My bassist is, like, a journeyman around Atlanta. His name’s Shane Perryman. We actually went to high school together, and even used to play in the same metal band when we were 15. He plays in a different band every night, for the most part. The most recent ones are, I think, Dream Culture and The Guest Room. He’s a hard working bass player, and I’m so stoked to have him onboard.
For electric guitar, I kind of have a revolving door of guys that I’m tentatively working with at the moment, but the one that will be playing at the release show is Jacob Harshman. He’s a killer guitarist and a great performer in his own right. We actually both started out – and met – at Red Clay, and man, he’s become like a brother to me. We’re really good friends. His story is very similar to mine, having Eddie [Owen, Red Clay Music Foundry’s founder and owner] for a mentor and being involved in a lot of the same stuff, playing the same places…I’m really excited that he’s joining me, at least for this show.
Speaking of which…you’re returning to Red Clay for your album release show on June 23rd. How does it feel to be premiering your brand new record at the same place your first EP was recorded?
That’s my home venue, man. Duluth is actually my hometown. Red Clay was one of the first places I went, and Eddie has been such a huge mentor to me. He’s definitely guided me a lot…let me pick his brain, you know? A lot of opportunities have arisen from it.
The EP was from a show I did at the end of 2016, and then back in the fall, I returned to open for The Highbeams. And now, it’s kind of fun to complete this journey and finally say, ‘ yeah, I’ve got my own show here now’. It’s full circle, really, because the Red Clay was so crucial to the genesis of it all. It’s opened so many doors for me.
After the release, do you have any major plans for the remainder of 2018?
Just to play a lot of great shows. I’ll be at Virginia Highlands fest this weekend, for one. I’m doing Sigh In July. I actually met those guys [Universal Sigh – the band behind the Sigh In July Festival] back in the fall. They kick ass. Then I’m playing the Star Bar in July as well, and I’m working on more dates…basically the idea is to book some shows with the band behind me. I’m definitely going to keep my usual schedule of the solo acoustic bar gigs, but the idea is, a few times a month, to do a full band show.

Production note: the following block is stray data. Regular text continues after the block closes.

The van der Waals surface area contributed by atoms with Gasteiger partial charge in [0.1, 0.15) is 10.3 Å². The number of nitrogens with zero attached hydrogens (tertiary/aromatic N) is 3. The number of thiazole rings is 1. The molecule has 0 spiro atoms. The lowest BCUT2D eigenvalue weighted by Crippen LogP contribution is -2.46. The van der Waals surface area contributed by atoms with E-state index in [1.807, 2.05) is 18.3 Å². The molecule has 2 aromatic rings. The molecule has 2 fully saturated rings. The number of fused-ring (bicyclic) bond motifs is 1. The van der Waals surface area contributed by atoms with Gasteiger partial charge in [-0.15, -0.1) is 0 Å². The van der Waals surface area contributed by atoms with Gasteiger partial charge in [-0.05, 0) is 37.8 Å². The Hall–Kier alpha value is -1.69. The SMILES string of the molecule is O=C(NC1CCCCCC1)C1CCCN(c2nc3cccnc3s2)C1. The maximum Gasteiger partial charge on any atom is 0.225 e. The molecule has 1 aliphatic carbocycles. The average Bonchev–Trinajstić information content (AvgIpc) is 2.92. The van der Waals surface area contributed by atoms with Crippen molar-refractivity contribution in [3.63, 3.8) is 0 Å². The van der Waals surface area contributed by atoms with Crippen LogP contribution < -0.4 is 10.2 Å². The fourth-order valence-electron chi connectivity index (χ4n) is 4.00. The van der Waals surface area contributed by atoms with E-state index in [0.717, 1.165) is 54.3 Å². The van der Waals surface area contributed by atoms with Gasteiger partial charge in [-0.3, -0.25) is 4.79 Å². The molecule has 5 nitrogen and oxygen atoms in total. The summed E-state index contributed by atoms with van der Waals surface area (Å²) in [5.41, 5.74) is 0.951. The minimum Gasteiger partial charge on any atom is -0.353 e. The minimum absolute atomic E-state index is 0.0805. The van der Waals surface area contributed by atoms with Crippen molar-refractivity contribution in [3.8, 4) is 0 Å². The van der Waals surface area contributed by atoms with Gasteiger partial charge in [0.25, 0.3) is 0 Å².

Do you already have some ideas for a follow-up record (single, EP, or album) floating around? Is there more material in the not-too-distant future?
No, not really. There are some loose ideas, but nothing set in stone yet. I know this for sure: whatever the next project is, I want to prolong it…maybe take it one song at a time, try out different studios…I just want to stretch it and have fun with it. Whatever I do in the future will definitely include a full band, too. I mean, there’s always going to a be a mixture…like on this record, where that intimate folk sort of element still exists, even though there are also a lot of beautiful rock elements…but yeah.
Awesome. Now, I’ll close this interview the way I generally close them all: is there anything you want GLS readers to know about you as an artist?
The bottom line is that my passion is in music. I just consider myself very blessed every day that that’s what I get to do, and the kind of path I get to follow in life. It’s really not about the money. It’s not about anyone trying to strike it big. And man, Atlanta’s the fucking place to be. There’s such a great community and scene. I’m very proud to be part of it all.
Fantastic. Well, again, thanks so much for meeting up today, Layne. I hope to see you again soon, and good luck with the release!
Thanks man, see you around!